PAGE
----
So, hopefully your mare is still doing well, and I appreciate everyone's happy-ending stories. Keep 'em coming!
              Last edited by ElementFarm; Feb. 18, 2020, 08:59 AM.
              A good man can make you feel sexy, strong, and able to take on the world.... oh, sorry.... that's wine...wine does that...

              http://elementfarm.blogspot.com/

              Comment

                Original Poster

                #8
                ElementFarm thanks for asking. She is at 276 days today and the vet has been coming bi-weekly to do transrectal ultrasounds to monitor the thickness of the placenta and the amount of separation. They also did a casilisk's on her to prevent any more infection from getting in there, just as a precautionary measure. The last visit was on Monday and he said the placenta was almost back to the "normal" thickness, in other words, it was no longer inflamed. He said to keep her on the SMZs until today, when he is coming back to check yet again, and if everything still looks good then they are going to take her off the SMZs for a week and check again next Friday to make sure nothing is flaring back up. They are doing this because he says it is not good for her to be on SMZs in perpetuity unless it is absolutely necessary, because there are risks to her GI tract and her body in general. So that's the plan as of now. One thing to note is that her udder is still bagged up and slightly dripping milk on and off. But I guess the fact that the placenta is no longer inflamed and the separation is not progressing any further is a good sign. That's all I have to report at the moment! Thanks for your concern. How is your mare doing???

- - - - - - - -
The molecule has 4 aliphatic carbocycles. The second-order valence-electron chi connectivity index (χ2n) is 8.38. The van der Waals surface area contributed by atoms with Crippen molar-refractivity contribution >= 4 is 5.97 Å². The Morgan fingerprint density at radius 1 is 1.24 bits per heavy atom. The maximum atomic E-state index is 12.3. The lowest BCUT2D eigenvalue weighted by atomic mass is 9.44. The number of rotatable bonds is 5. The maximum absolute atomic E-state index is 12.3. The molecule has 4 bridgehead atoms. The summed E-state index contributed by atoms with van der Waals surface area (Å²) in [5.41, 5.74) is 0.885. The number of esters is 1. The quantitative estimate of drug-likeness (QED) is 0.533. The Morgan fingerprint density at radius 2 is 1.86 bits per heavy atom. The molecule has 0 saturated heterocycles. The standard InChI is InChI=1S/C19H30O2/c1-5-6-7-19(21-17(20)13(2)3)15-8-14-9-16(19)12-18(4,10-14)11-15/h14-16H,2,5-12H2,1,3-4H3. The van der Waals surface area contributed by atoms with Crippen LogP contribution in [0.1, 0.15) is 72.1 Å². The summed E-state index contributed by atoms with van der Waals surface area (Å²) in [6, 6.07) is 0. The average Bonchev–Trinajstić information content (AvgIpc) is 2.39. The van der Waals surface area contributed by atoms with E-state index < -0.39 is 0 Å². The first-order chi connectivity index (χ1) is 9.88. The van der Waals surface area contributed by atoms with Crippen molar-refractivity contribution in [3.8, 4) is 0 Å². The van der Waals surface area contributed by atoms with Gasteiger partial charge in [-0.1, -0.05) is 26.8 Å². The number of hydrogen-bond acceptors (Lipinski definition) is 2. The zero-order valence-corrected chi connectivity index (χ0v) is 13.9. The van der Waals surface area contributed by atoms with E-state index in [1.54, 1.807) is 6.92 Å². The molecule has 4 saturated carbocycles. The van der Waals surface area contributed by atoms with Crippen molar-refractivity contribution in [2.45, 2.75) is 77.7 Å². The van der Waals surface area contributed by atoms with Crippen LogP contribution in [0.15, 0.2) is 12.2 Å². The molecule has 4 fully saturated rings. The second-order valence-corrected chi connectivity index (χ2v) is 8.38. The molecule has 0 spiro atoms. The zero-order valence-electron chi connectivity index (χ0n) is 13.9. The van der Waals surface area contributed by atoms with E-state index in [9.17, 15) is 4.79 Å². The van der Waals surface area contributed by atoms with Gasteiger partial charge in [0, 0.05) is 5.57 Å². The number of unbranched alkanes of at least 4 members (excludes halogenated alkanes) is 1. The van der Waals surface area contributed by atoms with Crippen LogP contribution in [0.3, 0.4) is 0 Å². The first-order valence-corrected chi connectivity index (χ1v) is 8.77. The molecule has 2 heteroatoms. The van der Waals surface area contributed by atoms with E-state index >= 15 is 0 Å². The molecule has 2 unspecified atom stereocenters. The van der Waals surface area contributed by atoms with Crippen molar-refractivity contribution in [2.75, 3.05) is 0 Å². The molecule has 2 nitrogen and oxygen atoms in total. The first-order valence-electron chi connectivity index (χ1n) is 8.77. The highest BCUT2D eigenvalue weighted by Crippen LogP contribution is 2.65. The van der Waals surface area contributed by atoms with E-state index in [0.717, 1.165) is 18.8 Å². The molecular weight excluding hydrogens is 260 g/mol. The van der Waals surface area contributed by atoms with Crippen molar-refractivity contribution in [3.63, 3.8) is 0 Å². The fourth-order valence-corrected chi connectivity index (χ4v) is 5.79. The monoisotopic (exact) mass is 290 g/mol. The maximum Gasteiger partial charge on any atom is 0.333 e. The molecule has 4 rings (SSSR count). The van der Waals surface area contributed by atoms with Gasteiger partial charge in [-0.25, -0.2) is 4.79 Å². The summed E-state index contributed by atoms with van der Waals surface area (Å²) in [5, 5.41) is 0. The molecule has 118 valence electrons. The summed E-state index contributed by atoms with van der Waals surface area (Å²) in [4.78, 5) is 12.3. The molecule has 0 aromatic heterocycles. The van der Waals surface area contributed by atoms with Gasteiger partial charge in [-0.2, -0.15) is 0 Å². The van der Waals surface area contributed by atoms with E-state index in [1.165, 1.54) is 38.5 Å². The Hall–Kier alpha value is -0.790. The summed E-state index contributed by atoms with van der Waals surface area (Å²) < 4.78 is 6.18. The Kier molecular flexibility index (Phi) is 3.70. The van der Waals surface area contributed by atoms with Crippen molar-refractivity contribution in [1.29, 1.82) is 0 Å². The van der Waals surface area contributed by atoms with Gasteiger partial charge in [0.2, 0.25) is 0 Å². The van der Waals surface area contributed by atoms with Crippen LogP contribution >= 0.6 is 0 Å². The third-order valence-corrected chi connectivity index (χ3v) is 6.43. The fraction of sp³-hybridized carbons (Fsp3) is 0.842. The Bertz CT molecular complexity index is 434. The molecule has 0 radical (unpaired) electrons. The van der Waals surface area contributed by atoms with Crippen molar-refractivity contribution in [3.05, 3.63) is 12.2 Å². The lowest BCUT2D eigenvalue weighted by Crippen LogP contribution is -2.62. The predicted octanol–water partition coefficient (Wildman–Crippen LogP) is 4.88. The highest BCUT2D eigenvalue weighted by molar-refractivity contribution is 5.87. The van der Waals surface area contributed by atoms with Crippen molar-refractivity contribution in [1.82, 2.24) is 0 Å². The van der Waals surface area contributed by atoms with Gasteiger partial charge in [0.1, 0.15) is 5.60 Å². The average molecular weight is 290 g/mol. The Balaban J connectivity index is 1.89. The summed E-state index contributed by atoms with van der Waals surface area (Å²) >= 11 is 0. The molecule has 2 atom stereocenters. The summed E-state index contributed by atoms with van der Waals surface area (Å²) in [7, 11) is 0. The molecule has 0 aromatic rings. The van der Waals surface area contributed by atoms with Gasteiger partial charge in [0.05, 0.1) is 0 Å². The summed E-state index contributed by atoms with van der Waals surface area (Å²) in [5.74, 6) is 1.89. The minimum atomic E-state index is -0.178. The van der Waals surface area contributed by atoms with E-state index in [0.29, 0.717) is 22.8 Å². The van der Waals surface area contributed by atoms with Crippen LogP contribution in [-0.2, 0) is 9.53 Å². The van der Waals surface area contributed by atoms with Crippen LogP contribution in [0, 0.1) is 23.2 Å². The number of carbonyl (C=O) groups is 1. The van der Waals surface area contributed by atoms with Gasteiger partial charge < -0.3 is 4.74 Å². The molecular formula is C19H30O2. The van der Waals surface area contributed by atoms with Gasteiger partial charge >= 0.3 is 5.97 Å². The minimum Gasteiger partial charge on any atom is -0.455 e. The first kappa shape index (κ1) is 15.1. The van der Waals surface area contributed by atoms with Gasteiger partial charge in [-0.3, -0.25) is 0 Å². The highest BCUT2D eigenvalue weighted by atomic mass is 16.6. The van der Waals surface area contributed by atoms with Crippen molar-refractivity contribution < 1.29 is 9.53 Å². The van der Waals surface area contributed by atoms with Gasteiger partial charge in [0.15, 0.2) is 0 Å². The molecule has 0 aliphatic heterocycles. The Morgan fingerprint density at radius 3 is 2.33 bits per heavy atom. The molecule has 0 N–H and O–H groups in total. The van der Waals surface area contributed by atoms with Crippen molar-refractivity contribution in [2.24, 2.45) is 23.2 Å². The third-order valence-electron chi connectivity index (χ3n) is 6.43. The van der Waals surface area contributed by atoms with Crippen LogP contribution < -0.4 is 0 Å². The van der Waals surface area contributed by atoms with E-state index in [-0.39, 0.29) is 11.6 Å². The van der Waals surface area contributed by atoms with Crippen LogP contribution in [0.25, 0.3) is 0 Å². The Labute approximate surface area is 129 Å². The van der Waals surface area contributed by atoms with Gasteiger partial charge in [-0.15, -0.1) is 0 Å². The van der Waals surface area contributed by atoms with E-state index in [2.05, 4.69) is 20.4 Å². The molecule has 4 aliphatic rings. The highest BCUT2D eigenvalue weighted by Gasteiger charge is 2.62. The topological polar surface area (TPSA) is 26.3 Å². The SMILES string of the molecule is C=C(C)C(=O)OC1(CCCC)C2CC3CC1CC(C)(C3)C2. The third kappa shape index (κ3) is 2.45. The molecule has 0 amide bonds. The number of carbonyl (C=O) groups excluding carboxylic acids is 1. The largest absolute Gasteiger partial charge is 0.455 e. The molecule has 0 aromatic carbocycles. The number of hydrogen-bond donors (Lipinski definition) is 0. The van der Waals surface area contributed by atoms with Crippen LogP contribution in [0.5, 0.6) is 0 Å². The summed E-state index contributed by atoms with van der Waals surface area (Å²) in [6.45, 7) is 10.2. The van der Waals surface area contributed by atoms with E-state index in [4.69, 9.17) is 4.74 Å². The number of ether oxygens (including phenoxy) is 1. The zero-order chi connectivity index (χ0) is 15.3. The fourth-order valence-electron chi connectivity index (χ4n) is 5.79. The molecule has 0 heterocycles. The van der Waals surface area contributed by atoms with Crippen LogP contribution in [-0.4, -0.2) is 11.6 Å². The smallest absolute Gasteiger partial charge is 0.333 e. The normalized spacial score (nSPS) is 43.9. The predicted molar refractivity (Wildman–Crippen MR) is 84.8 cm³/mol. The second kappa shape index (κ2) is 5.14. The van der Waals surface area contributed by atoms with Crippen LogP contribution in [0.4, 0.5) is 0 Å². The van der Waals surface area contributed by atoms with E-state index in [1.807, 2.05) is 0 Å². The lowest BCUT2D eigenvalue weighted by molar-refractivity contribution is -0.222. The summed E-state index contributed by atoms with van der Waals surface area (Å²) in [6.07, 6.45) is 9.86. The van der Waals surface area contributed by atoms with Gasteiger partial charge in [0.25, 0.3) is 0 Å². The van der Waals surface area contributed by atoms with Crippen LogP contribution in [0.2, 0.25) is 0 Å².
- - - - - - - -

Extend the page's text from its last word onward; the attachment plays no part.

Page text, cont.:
Comment


                  #9
                  Ducati, that's great news!

                  My mare seems fine. We took her up to the University clinic, and her placenta and bloodwork all look good. She's heavily pregnant and this point, and they said it looks like she's just going to go on the early side. She's at 311 days today, and we're monitoring closely and continuing regumate until Day 320 when we'll start to slowly wean her off. The State vets weren't too concerned, as long as she holds another 2 weeks or so. I'm crossing my fingers and toes, but for now, things seem to be okay....
                  A good man can make you feel sexy, strong, and able to take on the world.... oh, sorry.... that's wine...wine does that...

                  http://elementfarm.blogspot.com/

                  Comment


                    #10
                    We discovered placentitis in my 12yo maiden OTTB at just under 300 days. We took her to the clinic to pump her full of abx and hormones to try to clear it up and keep her pregnant until at least 320. She foaled a healthy filly at 322, and she's now coming 5 and is wonderful.
                    It was huge peace of mind for me to have her at the clinic on cameras, the vet was there for delivery which luckily went smoothly. The placenta apparently looked pretty darn good, a little deterioration (if that's the right phrase) from the infection but mostly normal.

                    Comment

                      Original Poster

                      #11